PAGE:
‘Brainsongs’

“Brainsongs, or the play about the dinosaur farm” plays at the Yale Cabaret.

The mind of Gabe Levey DRA ’13 is furnished with a red curtain made of sheets, light blue walls covered in glow-in-the-dark stars, pinwheels and plastic dinosaurs.

I could tell because that is what the set of “Brainsongs, or the play about the dinosaur farm” at the Yale Cabaret this weekend looks like, and “Brainsongs” takes place inside of Levey’s mind.

Levey said he created the one-man show by bringing the images in his head to life.

“I had all these different ideas, but I didn’t know how to put them together. The one unifying factor is that they all live in my brain. This [show] is the inside of my imagination, my brain,” Levey said.

I didn’t quite realize what I was in for until I asked Levey for a copy of the script to refer to later.

“There is no script,” he said. “The show changes every night. I’m … adhering to more of a map.”

An unscripted Levey meant he could interact with the audience more, visibly pleased at their reactions and, at one point, even mimicking the laugh of a drama student next to me.

The show featured Levey’s (often humorous) actions more prominently than his words. Whether he was dancing with metallic mini-pinwheels or watching an electric pump blow up a large inflatable dolphin, what Levey did inside his mind (and on stage) was eager in an honest way. His raw emotion meant there was little guessing about what he was thinking: when he was excited I believed him, and when he was weeping, most of the time I felt bad for him. During a solemn moment, the music unexpectedly cut off while Levey danced and he started to cry about letting the audience down. I was surprised to find myself willing the crewmember behind the sound board to press play again, to cheer Levey up.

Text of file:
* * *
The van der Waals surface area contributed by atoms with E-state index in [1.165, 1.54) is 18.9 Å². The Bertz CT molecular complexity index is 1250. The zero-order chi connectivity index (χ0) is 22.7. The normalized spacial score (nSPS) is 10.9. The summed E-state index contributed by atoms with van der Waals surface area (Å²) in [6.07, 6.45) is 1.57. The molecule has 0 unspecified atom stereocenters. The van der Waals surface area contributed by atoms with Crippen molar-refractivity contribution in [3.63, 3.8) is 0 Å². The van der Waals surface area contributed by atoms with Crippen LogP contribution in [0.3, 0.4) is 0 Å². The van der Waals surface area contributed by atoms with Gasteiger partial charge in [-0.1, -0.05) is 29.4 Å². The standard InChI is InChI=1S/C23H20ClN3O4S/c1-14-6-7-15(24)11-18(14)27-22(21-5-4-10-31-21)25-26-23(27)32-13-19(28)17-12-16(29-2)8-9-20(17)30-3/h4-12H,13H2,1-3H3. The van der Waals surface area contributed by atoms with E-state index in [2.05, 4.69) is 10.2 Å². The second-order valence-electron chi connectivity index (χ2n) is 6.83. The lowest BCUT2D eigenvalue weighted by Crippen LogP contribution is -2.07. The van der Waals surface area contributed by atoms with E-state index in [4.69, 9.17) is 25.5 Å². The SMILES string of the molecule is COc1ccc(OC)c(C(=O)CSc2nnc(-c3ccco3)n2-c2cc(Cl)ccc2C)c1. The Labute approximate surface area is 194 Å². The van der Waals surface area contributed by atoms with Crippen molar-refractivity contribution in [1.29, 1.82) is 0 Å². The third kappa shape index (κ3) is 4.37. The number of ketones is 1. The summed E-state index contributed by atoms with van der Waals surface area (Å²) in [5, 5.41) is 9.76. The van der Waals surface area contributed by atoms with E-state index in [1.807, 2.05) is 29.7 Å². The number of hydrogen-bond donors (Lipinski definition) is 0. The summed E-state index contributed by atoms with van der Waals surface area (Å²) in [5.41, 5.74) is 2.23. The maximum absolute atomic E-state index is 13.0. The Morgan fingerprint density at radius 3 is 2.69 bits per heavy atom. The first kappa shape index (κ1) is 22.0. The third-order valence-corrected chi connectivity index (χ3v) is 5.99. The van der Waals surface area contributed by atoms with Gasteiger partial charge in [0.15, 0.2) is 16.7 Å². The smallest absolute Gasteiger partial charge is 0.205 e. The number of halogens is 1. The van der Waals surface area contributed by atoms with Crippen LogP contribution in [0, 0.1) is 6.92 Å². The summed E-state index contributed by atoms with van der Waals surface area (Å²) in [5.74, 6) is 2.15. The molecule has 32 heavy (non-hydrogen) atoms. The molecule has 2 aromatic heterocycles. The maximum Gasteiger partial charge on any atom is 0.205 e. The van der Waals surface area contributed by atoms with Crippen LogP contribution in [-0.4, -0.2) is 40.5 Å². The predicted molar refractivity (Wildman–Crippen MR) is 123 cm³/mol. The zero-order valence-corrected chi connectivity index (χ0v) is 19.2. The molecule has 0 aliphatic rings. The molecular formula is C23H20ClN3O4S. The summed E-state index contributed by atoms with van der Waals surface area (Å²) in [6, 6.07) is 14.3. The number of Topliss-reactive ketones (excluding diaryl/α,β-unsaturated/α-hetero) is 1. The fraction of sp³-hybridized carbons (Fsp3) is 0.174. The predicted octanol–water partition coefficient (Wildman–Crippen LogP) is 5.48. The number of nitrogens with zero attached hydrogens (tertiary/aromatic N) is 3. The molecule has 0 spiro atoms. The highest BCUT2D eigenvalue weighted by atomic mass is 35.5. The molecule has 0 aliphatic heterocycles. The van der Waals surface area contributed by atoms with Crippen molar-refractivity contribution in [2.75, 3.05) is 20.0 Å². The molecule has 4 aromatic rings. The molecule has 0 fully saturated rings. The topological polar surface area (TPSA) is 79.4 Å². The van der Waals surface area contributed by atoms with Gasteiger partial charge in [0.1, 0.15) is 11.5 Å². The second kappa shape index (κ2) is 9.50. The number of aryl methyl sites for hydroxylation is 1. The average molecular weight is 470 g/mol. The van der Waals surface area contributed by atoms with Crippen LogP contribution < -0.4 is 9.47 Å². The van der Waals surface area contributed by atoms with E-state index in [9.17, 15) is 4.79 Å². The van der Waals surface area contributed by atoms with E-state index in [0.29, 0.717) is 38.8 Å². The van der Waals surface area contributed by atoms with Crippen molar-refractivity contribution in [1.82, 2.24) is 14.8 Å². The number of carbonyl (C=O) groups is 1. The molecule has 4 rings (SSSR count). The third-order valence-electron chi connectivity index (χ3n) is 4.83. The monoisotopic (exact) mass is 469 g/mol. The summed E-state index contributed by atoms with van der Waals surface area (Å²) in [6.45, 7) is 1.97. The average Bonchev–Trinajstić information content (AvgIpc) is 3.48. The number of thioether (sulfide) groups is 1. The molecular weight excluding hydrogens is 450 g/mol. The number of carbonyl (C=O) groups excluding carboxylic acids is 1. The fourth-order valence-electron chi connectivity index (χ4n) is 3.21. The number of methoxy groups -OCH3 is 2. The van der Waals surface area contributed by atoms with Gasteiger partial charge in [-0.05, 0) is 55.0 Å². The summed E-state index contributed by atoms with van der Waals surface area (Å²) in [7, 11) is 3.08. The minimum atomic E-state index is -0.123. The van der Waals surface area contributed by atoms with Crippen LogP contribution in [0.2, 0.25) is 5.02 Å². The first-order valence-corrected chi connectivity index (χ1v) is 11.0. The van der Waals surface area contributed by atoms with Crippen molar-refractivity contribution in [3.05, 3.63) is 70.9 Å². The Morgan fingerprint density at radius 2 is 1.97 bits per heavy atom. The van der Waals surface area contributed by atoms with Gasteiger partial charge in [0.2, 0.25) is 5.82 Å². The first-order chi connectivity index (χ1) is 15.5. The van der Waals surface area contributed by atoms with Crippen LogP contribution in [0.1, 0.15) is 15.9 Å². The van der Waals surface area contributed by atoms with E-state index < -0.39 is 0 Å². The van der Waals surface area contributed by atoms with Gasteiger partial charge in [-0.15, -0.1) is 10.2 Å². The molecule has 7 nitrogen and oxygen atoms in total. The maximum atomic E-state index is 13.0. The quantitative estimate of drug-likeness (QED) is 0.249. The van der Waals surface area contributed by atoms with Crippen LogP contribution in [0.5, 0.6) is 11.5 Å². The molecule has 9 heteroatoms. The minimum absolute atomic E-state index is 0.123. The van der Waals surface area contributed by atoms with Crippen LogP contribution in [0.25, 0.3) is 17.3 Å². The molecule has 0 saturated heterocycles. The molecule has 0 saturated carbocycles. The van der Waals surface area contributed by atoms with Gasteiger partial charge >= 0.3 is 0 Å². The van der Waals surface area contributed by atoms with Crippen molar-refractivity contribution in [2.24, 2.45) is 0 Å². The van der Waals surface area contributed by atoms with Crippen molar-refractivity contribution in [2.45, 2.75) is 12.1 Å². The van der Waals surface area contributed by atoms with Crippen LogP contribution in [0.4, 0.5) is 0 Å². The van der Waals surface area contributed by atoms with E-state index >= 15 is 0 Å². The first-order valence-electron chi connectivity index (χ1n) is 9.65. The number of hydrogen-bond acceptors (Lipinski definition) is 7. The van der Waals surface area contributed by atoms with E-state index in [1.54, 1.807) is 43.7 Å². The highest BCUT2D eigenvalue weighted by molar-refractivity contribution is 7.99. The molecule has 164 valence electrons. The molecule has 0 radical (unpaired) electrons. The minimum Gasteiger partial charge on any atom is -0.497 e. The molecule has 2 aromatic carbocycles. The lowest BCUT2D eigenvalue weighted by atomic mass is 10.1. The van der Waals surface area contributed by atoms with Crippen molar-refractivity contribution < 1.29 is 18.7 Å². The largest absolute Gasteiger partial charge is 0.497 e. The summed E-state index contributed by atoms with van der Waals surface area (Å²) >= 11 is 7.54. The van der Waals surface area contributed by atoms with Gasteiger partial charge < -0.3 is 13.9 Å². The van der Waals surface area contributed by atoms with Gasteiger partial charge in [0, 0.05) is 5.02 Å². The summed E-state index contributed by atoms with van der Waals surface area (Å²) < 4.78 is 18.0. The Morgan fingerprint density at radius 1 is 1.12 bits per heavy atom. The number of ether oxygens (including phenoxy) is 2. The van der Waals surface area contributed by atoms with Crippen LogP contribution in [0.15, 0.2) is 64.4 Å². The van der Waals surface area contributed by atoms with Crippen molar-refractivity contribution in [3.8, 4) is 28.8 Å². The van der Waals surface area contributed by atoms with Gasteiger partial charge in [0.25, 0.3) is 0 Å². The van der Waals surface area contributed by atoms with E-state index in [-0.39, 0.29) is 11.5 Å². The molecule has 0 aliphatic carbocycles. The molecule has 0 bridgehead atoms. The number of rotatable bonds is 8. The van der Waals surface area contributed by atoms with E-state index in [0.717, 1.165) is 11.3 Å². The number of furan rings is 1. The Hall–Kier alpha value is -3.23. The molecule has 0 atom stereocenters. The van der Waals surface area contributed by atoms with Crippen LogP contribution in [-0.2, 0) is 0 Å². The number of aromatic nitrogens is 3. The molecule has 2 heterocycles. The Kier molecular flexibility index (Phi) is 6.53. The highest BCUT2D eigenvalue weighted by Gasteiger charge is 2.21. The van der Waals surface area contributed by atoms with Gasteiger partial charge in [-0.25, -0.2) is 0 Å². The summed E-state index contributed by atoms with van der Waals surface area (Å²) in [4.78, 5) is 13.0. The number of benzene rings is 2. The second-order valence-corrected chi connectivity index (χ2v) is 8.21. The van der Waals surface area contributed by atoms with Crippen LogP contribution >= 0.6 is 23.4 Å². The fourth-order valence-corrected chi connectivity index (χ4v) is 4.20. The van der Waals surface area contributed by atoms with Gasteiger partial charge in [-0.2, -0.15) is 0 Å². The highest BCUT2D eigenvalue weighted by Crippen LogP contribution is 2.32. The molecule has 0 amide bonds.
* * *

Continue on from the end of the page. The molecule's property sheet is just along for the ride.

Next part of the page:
Levey said he wanted to bare all for the audience.

“I have very intentionally taken every measure possible to make myself extremely vulnerable,” he said. “I think that level of vulnerability is really the greatest gift a performer can give to an audience.”

Yes, Levey’s gift is a weird one. At very few Cabaret performances does one get the chance to see a play that takes place in the creator’s mind. If you are looking for the standard play experience, or anything remotely resembling a plotline, this is not for you. Levey did not create “Brainsongs” to deliver a story, but to reveal himself to the audience and entertain them along the way.

“I hope that people leave happy,” Levey told me. And if audience members are looking for 45 minutes of offbeat simplicity, then there’s a good chance they will.

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